The secret is in the search itself. Though a standard Google search typically won’t find anything out of the ordinary, pairing advanced search tags (“intitle,” “inurl,” “intext,” and so on) with names of commonly-used cameras or fragments of URLs will provide direct links to watch live video from thousands of IP cameras.

Good harmless fun, right? Well, not necessarily:

Though accessing public cameras can be fun and is essentially harmless, it’s impossible to divorce the voyeuristic aspects of Googling cameras from the innocent ones. Because the majority of the cameras the engine finds are meant for surveillance, most of what’s out there is being used in security applications and is not meant to be seen by others.

This hit home quickly as I worked through my list of search strings and found myself watching daily events at businesses around the world. Though jewelry stores typically use the top tier of surveillance and security gear (and therefore secure it better), I was able to find several boutique stores around the world and watch as customers browsed display cases full of gold and silver. Although just looking at a store online couldn’t cause any harm, knowing when the store is occupied or empty could prove useful to a burglar looking for an easy target, especially if one was able to narrow down where the store was (not a huge stretch with the camera’s IP address to trace).

That there’s the main argument against the Transparent Society: “bad people could use it to do bad things!” Which is true as it stands… but if every camera was open-access, then Johnny Q Burglar could be easily tracked and traced on his way to and from his break-in job using the surveillance devices in the streets around his target.

OK, so that’s a massive over-simplification, but it’s an interesting twist on the sousveillance/participatory panopticon riff; personally, I think I’d rather have a world of open-access cameras (and accept the multilateral loss of a certain aspect of the thing we call privacy) than the alternative: like, I dunno, the sort of privatised surveillance state my own home country is becoming.

What about you lot: would you be willing to accept being surveilled by anyone anywhere in exchange for the ability to do the same yourself?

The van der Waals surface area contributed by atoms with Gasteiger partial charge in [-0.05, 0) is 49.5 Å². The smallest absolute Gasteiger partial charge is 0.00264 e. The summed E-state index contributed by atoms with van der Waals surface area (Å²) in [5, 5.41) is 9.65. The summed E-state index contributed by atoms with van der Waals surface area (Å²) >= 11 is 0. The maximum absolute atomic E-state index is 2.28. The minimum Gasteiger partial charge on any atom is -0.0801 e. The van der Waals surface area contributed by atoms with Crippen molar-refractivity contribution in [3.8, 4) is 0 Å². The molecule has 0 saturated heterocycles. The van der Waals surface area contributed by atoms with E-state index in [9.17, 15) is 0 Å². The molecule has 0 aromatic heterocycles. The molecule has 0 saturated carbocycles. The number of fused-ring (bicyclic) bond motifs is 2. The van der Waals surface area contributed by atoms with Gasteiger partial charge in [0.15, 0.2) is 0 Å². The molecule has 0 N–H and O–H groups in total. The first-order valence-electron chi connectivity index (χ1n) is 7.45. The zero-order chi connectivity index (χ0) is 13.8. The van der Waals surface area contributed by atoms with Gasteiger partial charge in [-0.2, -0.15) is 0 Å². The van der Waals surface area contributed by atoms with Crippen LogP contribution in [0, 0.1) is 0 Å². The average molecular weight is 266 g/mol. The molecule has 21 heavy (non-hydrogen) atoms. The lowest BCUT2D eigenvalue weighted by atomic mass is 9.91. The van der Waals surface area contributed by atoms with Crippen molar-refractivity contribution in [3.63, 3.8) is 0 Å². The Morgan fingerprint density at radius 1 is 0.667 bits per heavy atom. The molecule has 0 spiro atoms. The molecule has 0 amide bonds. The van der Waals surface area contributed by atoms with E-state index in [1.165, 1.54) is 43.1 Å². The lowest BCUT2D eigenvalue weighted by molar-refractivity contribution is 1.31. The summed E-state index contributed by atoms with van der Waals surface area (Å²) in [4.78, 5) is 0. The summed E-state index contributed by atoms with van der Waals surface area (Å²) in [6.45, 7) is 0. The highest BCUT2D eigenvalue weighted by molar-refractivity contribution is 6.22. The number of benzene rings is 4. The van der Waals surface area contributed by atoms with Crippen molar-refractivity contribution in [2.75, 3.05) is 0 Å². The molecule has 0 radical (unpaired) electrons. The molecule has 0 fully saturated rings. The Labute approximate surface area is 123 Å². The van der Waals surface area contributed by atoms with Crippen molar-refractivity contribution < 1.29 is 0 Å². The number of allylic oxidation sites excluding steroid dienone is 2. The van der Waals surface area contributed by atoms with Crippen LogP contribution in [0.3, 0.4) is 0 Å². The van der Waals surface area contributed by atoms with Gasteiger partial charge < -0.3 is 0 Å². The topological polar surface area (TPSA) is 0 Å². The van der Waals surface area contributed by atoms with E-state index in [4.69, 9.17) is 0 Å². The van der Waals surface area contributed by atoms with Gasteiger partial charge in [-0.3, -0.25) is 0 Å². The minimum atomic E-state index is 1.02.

When the going gets weird, the weird turn pro

Paul Raven @ 25-11-2010

Things are getting real weird real fast. Did you hear about the Germans who insisted on the right to “opt out” of Google Street View and have their houses pixelated? Well, now they’re being targetted by pro-Google activism that consists of drive-by egg-raids and labels stuck to letterboxes proclaiming that “Google’s cool” [via TechDirt].

Double-U. Tee. Eff?

For the record, I think the folk opting out of Street View are misguided, and the egg-raiders are idiots; no advocacy in this post, I assure you. But think a moment on the high weirdness of this situation, about the mad wild flux of global culture that has made it possible. Just a decade ago, this would have been a gonzo near-future sf plot that any sane editor would have bounced for being charmingly implausible…

I’m sure this is the part where I’m supposed to wonder “how did we get here from there?”, but that’s the weirdest thing of all – I know exactly how we got here from there, because I’ve made a point of watching it unfold like a card-sharp’s prestidigitation, but I still can’t quite tell how the trick was done: it’s hopeful and baffling and wonderful and insane and terrifying all at once.

And things are likely to get weirder as the times get tougherI’m starting to think Brenda may have a point; the Singularity’s already started, it just doesn’t look anything like the shiny transcendent technotopia we thought it would be. Which shouldn’t be surprising, really… but it still is.

[ * And a posthumous hat-tip to the late Doctor Gonzo for the headline, who I resolutely believe would be taking a similar horrified joy – or perhaps a joyous horror, if there’s a difference – in the headlines of the moment. We’ve bought the ticket; now we’re taking the ride. ]